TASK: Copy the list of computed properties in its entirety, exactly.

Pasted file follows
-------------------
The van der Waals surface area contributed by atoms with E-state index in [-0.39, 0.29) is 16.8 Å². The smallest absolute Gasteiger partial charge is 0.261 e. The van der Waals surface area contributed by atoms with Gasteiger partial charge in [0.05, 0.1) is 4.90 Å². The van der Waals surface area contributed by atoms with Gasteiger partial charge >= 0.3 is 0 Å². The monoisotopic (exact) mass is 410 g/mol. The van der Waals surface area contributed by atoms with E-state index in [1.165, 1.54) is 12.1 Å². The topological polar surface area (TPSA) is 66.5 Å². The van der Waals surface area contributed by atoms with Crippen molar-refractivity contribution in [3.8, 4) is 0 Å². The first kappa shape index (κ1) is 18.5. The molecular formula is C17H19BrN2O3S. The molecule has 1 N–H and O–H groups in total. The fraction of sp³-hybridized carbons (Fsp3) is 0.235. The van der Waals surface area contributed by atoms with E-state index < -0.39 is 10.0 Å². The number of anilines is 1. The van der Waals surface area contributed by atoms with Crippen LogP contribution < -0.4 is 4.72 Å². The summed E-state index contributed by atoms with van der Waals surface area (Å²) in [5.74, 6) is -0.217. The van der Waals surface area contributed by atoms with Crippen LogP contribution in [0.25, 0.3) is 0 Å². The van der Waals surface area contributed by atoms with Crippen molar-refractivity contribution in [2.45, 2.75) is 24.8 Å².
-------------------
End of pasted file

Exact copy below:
The van der Waals surface area contributed by atoms with E-state index in [-0.39, 0.29) is 16.8 Å². The smallest absolute Gasteiger partial charge is 0.261 e. The van der Waals surface area contributed by atoms with Gasteiger partial charge in [0.05, 0.1) is 4.90 Å². The van der Waals surface area contributed by atoms with Gasteiger partial charge >= 0.3 is 0 Å². The monoisotopic (exact) mass is 410 g/mol. The van der Waals surface area contributed by atoms with E-state index in [1.165, 1.54) is 12.1 Å². The topological polar surface area (TPSA) is 66.5 Å². The van der Waals surface area contributed by atoms with Crippen molar-refractivity contribution in [3.8, 4) is 0 Å². The first kappa shape index (κ1) is 18.5. The molecular formula is C17H19BrN2O3S. The molecule has 1 N–H and O–H groups in total. The fraction of sp³-hybridized carbons (Fsp3) is 0.235. The van der Waals surface area contributed by atoms with E-state index < -0.39 is 10.0 Å². The number of anilines is 1. The van der Waals surface area contributed by atoms with Crippen LogP contribution < -0.4 is 4.72 Å². The summed E-state index contributed by atoms with van der Waals surface area (Å²) in [5.74, 6) is -0.217. The van der Waals surface area contributed by atoms with Crippen LogP contribution in [0.25, 0.3) is 0 Å². The van der Waals surface area contributed by atoms with Crippen molar-refractivity contribution in [2.45, 2.75) is 24.8 Å².